"The great Father Zed, Archiblogopoios"
- Fr. John Hunwicke
"Some 2 bit novus ordo cleric"
"Rev. John Zuhlsdorf, a traditionalist blogger who has never shied from picking fights with priests, bishops or cardinals when liturgical abuses are concerned."
"Father John Zuhlsdorf is a crank"
"Father Zuhlsdorf drives me crazy"
"the hate-filled Father John Zuhlsford" [sic]
"Father John Zuhlsdorf, the right wing priest who has a penchant for referring to NCR as the 'fishwrap'"
"Zuhlsdorf is an eccentric with no real consequences" - HERE
- Michael Sean Winters
"Fr Z is a true phenomenon of the information age: a power blogger and a priest."
- Anna Arco
“Given that Rorate Coeli and Shea are mad at Fr. Z, I think it proves Fr. Z knows what he is doing and he is right.”
"Let me be clear. Fr. Z is a shock jock, mostly. His readership is vast and touchy. They like to be provoked and react with speed and fury."
- Sam Rocha
"Father Z’s Blog is a bright star on a cloudy night."
"A cross between Kung Fu Panda and Wolverine."
Fr. Z is officially a hybrid of Gandalf and Obi-Wan XD
Rev. John Zuhlsdorf, a scrappy blogger popular with the Catholic right.
- America Magazine
RC integralist who prays like an evangelical fundamentalist.
-Austen Ivereigh on Twitter
[T]he even more mainline Catholic Fr. Z. blog.
-Deus Ex Machina
“For me the saddest thing about Father Z’s blog is how cruel it is.... It’s astonishing to me that a priest could traffic in such cruelty and hatred.”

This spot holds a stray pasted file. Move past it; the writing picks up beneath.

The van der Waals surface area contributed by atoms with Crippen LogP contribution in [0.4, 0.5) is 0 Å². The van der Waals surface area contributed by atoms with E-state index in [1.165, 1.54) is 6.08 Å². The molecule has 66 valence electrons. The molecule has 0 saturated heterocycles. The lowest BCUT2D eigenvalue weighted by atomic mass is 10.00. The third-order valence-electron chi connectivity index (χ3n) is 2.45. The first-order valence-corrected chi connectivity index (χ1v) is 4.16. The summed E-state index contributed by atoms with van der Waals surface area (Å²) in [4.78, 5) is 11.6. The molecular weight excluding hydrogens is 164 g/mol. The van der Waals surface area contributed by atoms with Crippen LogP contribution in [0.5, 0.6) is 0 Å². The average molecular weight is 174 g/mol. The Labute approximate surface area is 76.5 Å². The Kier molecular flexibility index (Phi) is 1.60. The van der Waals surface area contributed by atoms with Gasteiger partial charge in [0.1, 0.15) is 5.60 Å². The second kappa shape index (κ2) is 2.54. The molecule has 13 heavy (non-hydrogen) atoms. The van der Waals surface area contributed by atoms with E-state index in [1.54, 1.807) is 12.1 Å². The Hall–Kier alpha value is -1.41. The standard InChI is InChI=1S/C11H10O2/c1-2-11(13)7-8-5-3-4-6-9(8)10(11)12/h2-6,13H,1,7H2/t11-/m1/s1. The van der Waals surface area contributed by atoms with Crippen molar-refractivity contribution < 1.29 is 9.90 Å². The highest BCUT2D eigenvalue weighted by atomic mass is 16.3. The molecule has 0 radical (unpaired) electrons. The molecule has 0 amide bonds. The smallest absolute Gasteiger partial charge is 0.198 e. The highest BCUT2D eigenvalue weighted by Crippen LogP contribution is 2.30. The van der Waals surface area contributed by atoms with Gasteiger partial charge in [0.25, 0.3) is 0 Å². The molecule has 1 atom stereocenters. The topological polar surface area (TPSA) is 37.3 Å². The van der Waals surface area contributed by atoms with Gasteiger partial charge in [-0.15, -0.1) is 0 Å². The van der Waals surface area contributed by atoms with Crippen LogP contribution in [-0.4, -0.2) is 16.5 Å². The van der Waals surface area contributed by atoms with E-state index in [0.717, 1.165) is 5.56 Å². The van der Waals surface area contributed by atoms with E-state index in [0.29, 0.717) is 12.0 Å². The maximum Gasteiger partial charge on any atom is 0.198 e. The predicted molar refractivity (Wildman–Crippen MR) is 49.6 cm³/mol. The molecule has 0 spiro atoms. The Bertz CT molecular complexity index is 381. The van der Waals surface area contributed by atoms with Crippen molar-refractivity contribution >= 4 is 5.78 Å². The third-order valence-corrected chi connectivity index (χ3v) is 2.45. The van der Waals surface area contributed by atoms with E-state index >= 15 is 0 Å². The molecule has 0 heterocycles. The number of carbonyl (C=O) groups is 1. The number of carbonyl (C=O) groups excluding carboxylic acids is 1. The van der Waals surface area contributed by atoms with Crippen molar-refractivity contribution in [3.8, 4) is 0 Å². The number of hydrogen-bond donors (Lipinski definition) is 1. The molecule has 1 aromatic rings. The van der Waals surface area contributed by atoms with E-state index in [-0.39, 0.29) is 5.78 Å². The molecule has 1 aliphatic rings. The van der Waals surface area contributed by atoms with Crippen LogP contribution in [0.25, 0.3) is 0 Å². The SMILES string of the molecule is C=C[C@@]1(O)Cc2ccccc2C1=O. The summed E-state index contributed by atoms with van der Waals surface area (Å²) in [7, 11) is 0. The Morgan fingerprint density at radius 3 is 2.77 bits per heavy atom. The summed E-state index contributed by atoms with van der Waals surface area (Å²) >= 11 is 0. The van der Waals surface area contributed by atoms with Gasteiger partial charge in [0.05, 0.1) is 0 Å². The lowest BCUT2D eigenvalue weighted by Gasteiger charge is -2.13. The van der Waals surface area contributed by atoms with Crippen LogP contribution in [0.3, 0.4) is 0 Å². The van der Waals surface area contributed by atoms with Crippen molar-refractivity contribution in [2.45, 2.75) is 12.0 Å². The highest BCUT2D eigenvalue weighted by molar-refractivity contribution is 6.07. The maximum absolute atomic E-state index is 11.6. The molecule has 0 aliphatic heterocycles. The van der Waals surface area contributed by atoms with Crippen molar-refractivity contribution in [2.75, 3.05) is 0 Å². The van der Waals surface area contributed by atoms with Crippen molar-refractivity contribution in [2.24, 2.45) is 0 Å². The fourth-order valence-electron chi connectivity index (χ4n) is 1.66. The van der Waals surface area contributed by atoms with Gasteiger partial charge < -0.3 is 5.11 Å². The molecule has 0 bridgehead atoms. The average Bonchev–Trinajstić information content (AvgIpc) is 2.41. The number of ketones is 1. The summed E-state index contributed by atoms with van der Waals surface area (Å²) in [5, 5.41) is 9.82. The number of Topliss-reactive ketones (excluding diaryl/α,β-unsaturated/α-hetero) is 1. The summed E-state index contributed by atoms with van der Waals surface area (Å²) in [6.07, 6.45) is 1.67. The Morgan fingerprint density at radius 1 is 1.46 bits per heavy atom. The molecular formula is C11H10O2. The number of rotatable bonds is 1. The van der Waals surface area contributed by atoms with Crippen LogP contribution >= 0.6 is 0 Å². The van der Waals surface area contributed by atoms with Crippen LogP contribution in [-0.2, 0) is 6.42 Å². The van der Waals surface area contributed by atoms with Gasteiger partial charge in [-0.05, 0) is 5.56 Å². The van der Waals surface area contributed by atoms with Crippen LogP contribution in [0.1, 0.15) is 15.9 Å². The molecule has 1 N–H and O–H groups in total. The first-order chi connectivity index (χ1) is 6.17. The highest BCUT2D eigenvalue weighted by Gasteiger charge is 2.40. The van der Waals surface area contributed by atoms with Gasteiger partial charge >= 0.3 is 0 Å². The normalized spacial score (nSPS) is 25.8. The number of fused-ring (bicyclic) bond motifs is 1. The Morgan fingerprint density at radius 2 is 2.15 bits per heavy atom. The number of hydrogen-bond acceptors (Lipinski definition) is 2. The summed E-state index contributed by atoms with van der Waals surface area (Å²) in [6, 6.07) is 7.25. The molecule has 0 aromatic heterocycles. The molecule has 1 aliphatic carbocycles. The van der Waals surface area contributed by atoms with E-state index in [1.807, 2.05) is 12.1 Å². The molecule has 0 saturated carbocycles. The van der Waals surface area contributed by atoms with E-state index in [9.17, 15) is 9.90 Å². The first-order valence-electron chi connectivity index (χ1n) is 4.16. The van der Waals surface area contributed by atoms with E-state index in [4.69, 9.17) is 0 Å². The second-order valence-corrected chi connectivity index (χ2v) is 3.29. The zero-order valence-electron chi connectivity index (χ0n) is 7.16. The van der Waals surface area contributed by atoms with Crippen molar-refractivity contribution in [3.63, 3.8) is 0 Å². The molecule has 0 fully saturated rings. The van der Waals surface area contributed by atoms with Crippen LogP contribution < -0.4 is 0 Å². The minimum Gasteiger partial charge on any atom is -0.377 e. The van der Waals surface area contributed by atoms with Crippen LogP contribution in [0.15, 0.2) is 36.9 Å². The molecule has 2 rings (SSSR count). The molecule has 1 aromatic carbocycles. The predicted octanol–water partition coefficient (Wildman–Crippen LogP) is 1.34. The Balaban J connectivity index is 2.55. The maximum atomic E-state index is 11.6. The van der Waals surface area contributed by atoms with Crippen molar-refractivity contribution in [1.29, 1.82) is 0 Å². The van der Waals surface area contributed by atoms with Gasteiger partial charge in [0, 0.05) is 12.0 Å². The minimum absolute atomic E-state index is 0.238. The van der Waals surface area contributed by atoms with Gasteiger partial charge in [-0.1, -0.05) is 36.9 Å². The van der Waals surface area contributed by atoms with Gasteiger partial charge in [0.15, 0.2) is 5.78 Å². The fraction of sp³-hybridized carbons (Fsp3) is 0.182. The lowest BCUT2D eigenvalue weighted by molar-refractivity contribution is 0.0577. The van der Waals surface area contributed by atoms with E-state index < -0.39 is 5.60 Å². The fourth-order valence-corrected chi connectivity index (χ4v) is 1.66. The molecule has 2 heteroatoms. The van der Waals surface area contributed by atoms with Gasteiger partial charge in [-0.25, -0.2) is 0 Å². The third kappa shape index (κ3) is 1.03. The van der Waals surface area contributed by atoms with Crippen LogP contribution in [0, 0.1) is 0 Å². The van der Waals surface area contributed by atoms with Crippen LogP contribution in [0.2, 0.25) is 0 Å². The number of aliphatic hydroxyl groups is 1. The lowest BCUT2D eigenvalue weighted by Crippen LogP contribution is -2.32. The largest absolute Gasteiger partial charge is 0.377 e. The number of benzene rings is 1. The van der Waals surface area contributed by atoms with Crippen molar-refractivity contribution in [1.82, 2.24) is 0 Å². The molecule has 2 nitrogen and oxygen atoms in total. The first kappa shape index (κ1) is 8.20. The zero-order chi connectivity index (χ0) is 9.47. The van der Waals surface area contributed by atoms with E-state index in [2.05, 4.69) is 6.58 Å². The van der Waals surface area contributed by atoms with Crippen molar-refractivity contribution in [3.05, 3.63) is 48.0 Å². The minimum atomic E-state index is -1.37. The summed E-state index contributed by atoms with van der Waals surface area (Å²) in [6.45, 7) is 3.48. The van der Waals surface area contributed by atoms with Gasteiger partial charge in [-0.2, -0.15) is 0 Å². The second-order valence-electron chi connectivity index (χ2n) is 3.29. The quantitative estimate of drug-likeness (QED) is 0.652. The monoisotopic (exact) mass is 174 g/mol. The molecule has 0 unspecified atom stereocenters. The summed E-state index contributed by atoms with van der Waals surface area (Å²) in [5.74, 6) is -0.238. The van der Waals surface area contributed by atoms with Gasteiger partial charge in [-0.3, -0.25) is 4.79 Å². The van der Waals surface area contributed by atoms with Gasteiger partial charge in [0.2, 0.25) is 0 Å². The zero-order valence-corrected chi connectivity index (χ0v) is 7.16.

- Jesuit homosexualist James Martin to BuzzFeed
"Fr. Z's is one of the more cheerful blogs out there and he is careful about keeping the crazies out of his commboxes"
- Paul in comment at 1 Peter 5
"I am a Roman Catholic, in no small part, because of your blog.
I am a TLM-going Catholic, in no small part, because of your blog.
And I am in a state of grace today, in no small part, because of your blog."
- Tom in comment
"Thank you for the delightful and edifying omnibus that is your blog."- Reader comment.
"Fr. Z disgraces his priesthood as a grifter, a liar, and a bully. - - Mark Shea
A bit of the history of the practice of Confession, then on to some about the gifts of the Holy Spirit.
Yes, that Pentecost should be celebrated with the same enthusiasm as Christmas. We (rightly) celebrate the coming of the second person of the Holy Trinity at Christmas and should also celebrate the coming of the third person, the Holy Ghost, with equal zeal. My parish had a 2 hour Tridentine High Mass for the vigil of Pentecost yesterday. The ancient traditions are so rich and beautiful.